Kevin Carson: Reason’s misplaced condescension
A common negative stereotype of the conventional “pot-smoking Republican” variety of libertarian is their condescending dismissal of anyone who disagrees with them as “not understanding economics.” Such people are so fond of firing off this rhetorical weapon that they often use it in situations where it’s far more applicable to themselves. Reason‘s recent commentary on the Pope is an excellent illustration of this kind of mirror-imaging. In an especially insufferable example of the genre, Stephanie Slade (“If Pope Francis Wants to Help the Poor, He Should Embrace Capitalism,” Reason Hit&Run, Sept. 21) chides Francis for failing to recognize that “markets and globalization have lifted billions out of poverty and lessened global inequality.”
The Pope, Slade writes, “condemns the market-driven economic development that has lifted a billion people out of extreme poverty within the lifetime of the typical millennial.” As evidence of his “lack of understanding of even basic economic concepts,” her bill of indictments includes decrying “free enterprise,” questioning the inviolability of property rights, and favoring “cooperatives of small producers” over “economies of scale.” Based on this “alarming” rhetoric, she accuses him of a desire to “constrain and regulate” the “free markets” that have done so much for the poor.
I submit that the Pope understands better than Slade the workings of the real, non-imaginary, global corporate economy we actually live in. And to the extent Slade actually believes the corporate globalization that’s occurred over the past generation has anything at all to do with “free trade” or “free markets,” she has absolutely no business lecturing anyone else about their economic ignorance.
There are things to find fault with in Francis’s economic ideas, to be sure. If he sees the corporate lockdown the world lives under as a result of “the free market,” if he believes that to free the world from the iron heel of monopoly capital requires government regulation of the market, or if he sees small-scale production as a deviation from magical “economies of scale” that requires government protection to survive, that does indeed reflect an ignorance of economics.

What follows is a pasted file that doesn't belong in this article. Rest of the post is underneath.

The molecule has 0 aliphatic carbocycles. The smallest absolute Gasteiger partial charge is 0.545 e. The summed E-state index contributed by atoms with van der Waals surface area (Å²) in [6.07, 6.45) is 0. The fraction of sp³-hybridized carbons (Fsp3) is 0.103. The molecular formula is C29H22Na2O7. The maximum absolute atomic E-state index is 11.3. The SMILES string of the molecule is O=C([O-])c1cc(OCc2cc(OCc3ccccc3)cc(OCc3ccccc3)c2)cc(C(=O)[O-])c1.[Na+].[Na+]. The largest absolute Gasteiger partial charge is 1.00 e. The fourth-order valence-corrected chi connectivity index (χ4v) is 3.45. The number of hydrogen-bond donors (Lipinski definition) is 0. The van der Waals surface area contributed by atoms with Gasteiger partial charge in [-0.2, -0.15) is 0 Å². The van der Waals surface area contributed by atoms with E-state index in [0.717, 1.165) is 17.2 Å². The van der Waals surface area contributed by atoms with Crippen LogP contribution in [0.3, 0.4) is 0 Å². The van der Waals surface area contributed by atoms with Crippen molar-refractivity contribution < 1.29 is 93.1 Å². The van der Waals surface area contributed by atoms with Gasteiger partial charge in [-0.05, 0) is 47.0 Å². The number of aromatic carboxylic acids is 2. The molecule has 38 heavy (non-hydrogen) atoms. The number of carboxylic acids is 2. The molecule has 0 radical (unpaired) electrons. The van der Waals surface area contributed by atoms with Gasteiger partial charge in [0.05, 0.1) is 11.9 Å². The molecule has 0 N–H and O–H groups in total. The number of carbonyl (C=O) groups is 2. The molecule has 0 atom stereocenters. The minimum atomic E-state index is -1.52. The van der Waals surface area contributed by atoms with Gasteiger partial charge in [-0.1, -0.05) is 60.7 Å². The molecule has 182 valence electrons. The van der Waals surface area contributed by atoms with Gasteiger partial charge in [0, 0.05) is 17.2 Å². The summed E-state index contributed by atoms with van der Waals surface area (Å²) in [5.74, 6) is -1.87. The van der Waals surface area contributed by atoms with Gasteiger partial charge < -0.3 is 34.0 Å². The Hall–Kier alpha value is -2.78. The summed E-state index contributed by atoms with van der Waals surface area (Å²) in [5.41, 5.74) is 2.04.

The truth is just the opposite. The domination of the global economy by transnational corporations is something that could never have come about through a genuinely free market. It’s a creature of top-down state intervention, through and through. And far from benefiting from “economies of scale,” giant manufacturing and agribusiness corporations are lumbering bureaucratic monsters operating on a scale many times beyond the point of negative returns on scale — and they survive only thanks to the state subsidizing their enormous inefficiency costs and protecting them against competition from smaller, leaner, more efficient producers.
The global corporate economy Slade celebrates, far from a “free market,” is the end-product of five centuries of colonialism, robbery and enslavement. Western capital, in league with local economic elites, evicted peasants from their land and enclosed it for cash crop production, and looted the mineral resources of the world. Most of the minerals, farm land and petroleum reserves of the world continue to be held by the heirs and assigns of the original robbers — a giant, bleeding, arterial wound on the body of the global South that transnational corporations feast on like vampires. So global capitalism as we know it was founded on the violation of property rights. Talk of “inviolability” amounts to the robber saying “No more stealing, starting — NOW!”
Even outside these extractive industries, the overwhelming bulk of Western corporations are absolutely dependent for their profits on so-called “intellectual property” monopolies — far more protectionist than tariffs ever were.
But Francis at least has an excuse. He’s not supposed to be an expert on economics. And if he does in fact believe all these mistaken things, they’re beliefs he shares with none other than Stephanie Slade, who does pose as an expert on economics — or at least enough of one to presume to lecture Francis on his economic ignorance.
Meanwhile Reason‘s Nick Gillespie suggests that “Maybe Pope Francis Doesn’t Understand Capitalism Because He Confuses It With Argentine Corporatism” (Hit&Run, Sept. 24). But he and Slade are the ones confusing the global corporate state with the “free market.” Sure, they’ll admit government-corporate collusion exists — but as outliers, not the defining characteristics of the system. If the Export-Import Bank didn’t exist, right-libertarians would have to invent it as an example of “crony capitalism” they could tip their hat to while still defending the larger corporatist system.
So to the extent the Left thinks opposing corporate rule and economic injustice entails opposing markets, or that state intervention is needed to restrict corporate power (instead of propping it up), it’s at fault for accepting the rhetoric of the self-appointed defenders of the “free market.” To the extent people like Slade defend corporate globalization they are — no matter how much they claim otherwise — enemies of the free market.